What Teachers Wish Students Would Do

Grade school classroom with teacher standing at chalkboard.

As you get organized and set goals for the new term, why not check in with an expert?

​We talked to a local middle school teacher and she gave us an inside look into what teachers wish students would do.

Use teacher websites and calendars

Teacher websites and calendars are excellent tools to use to stay on top of assignments. Not only do the calendars outline the current week and beyond, but the websites often provide a gold mine of resources: copies of handouts, reading materials and videos. You may even find study hints or answer keys! These tools are better than an online search or textbook – the teachers’ resources are exactly what you need to learn to be successful in their classes. ​

​Use your planner

Most adults use a planner in some form – electronic or paper – to stay organized and keep them running on time. Students benefit from planners as a clear visual aid to keep assignment due dates and test days straight. Despite teachers providing at least a week at a time in detail AND class time to fill out planners, too many students do not use this resource. Want to go electronic instead of paper? Ask your teacher.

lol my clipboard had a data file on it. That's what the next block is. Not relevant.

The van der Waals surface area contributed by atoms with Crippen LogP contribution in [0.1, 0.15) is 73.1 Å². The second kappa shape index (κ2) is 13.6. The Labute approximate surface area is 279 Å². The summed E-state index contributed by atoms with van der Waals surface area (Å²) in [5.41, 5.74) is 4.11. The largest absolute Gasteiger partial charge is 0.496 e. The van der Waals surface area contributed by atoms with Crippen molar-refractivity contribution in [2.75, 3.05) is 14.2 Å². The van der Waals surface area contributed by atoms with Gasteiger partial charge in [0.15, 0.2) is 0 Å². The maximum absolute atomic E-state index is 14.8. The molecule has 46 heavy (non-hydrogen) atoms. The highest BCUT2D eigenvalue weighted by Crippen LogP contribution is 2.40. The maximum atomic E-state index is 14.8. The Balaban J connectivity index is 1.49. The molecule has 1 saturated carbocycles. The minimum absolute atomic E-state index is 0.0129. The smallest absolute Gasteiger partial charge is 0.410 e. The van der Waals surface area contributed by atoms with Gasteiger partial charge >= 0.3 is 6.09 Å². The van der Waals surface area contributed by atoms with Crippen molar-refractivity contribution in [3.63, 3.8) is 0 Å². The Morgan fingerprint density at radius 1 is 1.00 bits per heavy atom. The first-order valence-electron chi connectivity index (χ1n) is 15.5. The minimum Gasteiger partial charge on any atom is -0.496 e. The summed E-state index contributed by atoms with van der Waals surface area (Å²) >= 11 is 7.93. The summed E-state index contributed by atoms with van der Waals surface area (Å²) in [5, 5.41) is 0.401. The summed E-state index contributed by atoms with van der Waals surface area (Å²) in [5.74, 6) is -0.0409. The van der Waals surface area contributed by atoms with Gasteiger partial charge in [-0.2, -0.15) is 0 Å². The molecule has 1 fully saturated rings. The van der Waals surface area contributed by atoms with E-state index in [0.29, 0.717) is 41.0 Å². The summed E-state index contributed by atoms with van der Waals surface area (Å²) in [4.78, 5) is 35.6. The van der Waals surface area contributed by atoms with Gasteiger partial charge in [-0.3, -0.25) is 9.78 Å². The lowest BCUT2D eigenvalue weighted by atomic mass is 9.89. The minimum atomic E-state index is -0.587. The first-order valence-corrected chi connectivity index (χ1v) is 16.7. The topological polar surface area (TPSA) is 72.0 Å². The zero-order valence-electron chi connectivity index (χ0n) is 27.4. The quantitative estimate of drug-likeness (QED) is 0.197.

Use class time to get the work done

Even if you think you understand the material, get work done in class. Reduce what you need to do at home, and identify challenging problems while the teacher and peers are there to help. Map out what needs to be done in class – do NOT say, “I’ll do it later!”

Ask if you have questions (even on a test or quiz)

Asking your questions out loud helps you figure it out for yourself. Additionally, the teacher may clarify or give you a hint – partial credit is better than none. Worst case: you might not get an answer, but the teacher knows you are trying. ​

Do missing/incomplete assignments

Checking Infinite Campus/online grade books on a weekly basis should identify assignments that are missing or have low scores. Resubmit or check with the teacher as soon as you see the “missing” posted, ideally within a week of when the work was due. Addressing missing work soon is easier for you and for the teacher and ensures that you understand what is next. If you ignore it, you may miss the opportunity to learn the material and get credit for it.

These tips are valuable for developing good relationships with your teachers. Completing them shows your teachers that you care in addition to helping you stay on top of your school game!

Parenting a child who struggles with executive function can be overwhelming, but you don’t have to navigate this journey alone. Let Untapped help!

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